Android was the top operating system in smartphone sales in the U.S. in the second quarter, with Research In Motion's BlackBerry OS finishing second and Apple's iOS in third, a Gartner analyst said today.
U.S. smartphone sales by OS in 2Q10 (thousands of units)
|Research In Motion||4,847.6||33.30%||5,113.7||52.5%|
|Microsoft Windows Mobile||662.4||4.60%||945.8||9.70%|
While it may be too soon for Google and the Android community to assume that the smartphone OS war is won in the U.S., Android's ascendancy to the top spot for the first time is a "milestone," said Gartner analyst Carolina Milanesi.
Nokia has had a challenge selling smartphones and other mobile phones in the U.S., even though its Symbian OS was No. 1 globally, with 25.3 million smartphones sold. The BlackBerry OS finished second globally, with 11.2 million; Android finished third, with 10.6 million; and Apple's iOS was fourth, with 8.7 million.
Android catapulted to first in the U.S. in the second quarter compared with a year earlier, when far fewer Android phones were sold. Only 380,000 Android smartphones were sold in the second quarter of 2009, Gartner said.
More telling is that RIM sold 266,000 fewer smartphones in the U.S. in the second quarter compared to a year earlier. The third-place iOS increased by 760,000 over the same period.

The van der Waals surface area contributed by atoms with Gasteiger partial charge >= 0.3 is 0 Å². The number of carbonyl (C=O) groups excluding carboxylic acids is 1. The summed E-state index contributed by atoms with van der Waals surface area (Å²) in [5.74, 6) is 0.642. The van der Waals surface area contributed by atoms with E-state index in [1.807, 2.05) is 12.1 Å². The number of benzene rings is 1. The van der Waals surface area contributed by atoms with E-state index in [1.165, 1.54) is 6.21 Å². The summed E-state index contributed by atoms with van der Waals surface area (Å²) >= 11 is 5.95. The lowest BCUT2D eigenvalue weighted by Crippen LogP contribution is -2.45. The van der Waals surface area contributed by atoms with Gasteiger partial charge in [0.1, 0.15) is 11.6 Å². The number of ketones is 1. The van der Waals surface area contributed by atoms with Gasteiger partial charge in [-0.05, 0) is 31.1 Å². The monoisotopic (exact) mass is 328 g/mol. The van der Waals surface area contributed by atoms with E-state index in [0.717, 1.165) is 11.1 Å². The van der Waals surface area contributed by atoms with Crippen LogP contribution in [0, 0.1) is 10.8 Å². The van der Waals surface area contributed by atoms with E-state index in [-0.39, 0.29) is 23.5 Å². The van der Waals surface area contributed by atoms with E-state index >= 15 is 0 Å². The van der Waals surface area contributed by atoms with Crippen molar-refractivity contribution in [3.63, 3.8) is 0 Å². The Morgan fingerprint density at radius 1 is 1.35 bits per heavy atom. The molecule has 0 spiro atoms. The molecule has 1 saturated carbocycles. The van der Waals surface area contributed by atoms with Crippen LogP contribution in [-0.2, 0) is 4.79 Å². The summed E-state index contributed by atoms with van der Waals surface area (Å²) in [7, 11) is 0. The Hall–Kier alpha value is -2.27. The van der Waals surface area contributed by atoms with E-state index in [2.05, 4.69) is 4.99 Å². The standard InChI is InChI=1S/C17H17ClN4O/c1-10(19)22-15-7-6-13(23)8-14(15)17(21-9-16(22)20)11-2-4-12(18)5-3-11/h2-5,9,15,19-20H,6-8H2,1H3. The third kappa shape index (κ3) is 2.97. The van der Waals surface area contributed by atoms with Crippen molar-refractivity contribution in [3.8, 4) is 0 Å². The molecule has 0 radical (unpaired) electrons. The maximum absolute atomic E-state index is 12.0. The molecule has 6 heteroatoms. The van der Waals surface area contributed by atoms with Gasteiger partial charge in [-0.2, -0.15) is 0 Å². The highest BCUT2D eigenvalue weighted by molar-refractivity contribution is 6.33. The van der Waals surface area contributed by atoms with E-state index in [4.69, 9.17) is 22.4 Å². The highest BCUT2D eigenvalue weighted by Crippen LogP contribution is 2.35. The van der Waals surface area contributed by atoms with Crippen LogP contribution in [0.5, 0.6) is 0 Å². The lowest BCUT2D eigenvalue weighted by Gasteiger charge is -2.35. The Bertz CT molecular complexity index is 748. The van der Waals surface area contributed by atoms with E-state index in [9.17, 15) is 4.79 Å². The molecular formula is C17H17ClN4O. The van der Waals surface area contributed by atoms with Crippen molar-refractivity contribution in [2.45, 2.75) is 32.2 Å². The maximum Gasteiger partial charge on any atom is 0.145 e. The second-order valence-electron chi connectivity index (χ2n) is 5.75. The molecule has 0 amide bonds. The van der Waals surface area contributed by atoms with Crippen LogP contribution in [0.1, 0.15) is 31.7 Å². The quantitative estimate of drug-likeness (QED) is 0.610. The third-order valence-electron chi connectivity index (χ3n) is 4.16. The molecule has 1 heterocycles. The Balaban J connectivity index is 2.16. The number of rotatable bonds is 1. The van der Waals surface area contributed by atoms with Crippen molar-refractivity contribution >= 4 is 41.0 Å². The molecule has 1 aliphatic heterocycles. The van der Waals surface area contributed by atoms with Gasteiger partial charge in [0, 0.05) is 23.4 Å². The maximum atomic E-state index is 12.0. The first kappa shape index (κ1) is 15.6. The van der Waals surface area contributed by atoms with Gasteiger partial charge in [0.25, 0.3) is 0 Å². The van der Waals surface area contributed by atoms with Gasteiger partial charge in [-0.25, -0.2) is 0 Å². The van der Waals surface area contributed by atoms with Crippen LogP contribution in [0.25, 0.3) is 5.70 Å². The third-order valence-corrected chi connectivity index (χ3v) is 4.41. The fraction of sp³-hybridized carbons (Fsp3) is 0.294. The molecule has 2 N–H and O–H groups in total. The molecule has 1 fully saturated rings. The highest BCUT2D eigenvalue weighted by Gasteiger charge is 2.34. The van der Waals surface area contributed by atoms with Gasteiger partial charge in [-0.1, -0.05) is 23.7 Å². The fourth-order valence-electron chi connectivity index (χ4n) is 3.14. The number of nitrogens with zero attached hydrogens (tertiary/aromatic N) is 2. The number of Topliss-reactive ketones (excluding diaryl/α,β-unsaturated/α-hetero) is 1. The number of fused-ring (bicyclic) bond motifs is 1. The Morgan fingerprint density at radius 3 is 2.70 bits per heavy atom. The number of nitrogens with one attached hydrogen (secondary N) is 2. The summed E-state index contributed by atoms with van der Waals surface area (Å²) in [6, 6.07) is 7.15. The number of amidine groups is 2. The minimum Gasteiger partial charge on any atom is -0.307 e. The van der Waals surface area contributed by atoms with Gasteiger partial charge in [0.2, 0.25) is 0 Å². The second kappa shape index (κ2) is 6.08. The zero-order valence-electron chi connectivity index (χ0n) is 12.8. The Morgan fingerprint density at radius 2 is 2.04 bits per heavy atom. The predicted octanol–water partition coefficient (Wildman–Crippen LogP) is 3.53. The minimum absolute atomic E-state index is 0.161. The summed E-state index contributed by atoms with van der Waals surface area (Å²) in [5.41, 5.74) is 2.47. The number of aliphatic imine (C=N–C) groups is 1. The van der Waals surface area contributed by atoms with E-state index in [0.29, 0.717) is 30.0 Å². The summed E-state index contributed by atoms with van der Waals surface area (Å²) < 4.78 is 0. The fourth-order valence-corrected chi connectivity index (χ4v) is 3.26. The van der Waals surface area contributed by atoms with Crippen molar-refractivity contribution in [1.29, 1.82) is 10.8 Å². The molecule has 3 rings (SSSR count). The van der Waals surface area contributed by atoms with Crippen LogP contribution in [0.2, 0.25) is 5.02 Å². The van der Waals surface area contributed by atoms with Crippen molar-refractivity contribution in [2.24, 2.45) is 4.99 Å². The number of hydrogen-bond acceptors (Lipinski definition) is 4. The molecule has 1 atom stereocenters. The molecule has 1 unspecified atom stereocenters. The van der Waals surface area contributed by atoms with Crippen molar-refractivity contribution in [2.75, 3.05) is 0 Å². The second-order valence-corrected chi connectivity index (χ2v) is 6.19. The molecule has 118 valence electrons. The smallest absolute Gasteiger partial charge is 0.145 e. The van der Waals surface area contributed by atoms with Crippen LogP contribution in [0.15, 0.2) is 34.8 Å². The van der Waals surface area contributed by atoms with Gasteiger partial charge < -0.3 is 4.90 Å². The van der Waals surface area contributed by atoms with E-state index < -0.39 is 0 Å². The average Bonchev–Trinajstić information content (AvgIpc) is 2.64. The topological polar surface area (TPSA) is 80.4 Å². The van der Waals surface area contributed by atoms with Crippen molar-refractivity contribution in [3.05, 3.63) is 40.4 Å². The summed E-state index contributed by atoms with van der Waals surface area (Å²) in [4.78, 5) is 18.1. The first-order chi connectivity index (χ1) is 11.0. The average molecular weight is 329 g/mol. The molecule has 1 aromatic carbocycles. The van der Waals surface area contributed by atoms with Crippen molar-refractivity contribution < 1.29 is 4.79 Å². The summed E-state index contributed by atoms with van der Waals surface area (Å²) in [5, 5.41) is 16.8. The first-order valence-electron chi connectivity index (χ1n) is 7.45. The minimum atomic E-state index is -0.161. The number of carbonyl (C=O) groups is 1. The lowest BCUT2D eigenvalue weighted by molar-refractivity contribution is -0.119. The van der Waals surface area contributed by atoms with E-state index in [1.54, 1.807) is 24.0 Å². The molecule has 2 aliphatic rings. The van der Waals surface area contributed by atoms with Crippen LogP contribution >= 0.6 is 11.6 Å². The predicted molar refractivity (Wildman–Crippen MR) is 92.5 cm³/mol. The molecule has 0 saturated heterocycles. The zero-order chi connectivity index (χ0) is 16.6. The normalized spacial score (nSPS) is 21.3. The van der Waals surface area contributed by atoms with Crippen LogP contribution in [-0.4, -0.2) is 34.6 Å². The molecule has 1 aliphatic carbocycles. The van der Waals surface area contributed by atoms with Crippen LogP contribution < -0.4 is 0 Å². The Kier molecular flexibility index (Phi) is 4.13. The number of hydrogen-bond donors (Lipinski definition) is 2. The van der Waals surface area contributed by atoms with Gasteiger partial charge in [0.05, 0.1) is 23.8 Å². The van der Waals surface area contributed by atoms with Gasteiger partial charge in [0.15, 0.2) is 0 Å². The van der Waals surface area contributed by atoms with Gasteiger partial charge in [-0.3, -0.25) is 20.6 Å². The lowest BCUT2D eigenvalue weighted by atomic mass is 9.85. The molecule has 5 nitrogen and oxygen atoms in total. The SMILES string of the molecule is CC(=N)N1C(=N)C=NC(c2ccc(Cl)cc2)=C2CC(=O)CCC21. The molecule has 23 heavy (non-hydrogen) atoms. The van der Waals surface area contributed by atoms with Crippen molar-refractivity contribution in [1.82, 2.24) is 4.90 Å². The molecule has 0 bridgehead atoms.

Milanesi said the next big milestone for Android will be to move into second place in the world by the end of 2011, which Gartner has predicted it will do. "Things have moved much faster than anticipated in terms of platform evolution, device rollout and carrier support" for Android, she said.
Android has an advantage over other mobile operating systems, especially iOS, because it runs on dozens of different phones at a wide range of prices and with many carriers, analysts have noted.
Because Apple and even RIM are limited by the number of different models they can produce annually, it is possible that Android will stay on top in the U.S. for some time. When Android reaches second place globally to Nokia, it's likely to remain there for a long time, they added.
Matt Hamblen covers mobile and wireless, smartphones and other handhelds, and wireless networking for Computerworld. Follow Matt on Twitter at @matthamblen or subscribe to Matt's RSS feed. His e-mail address is email@example.com.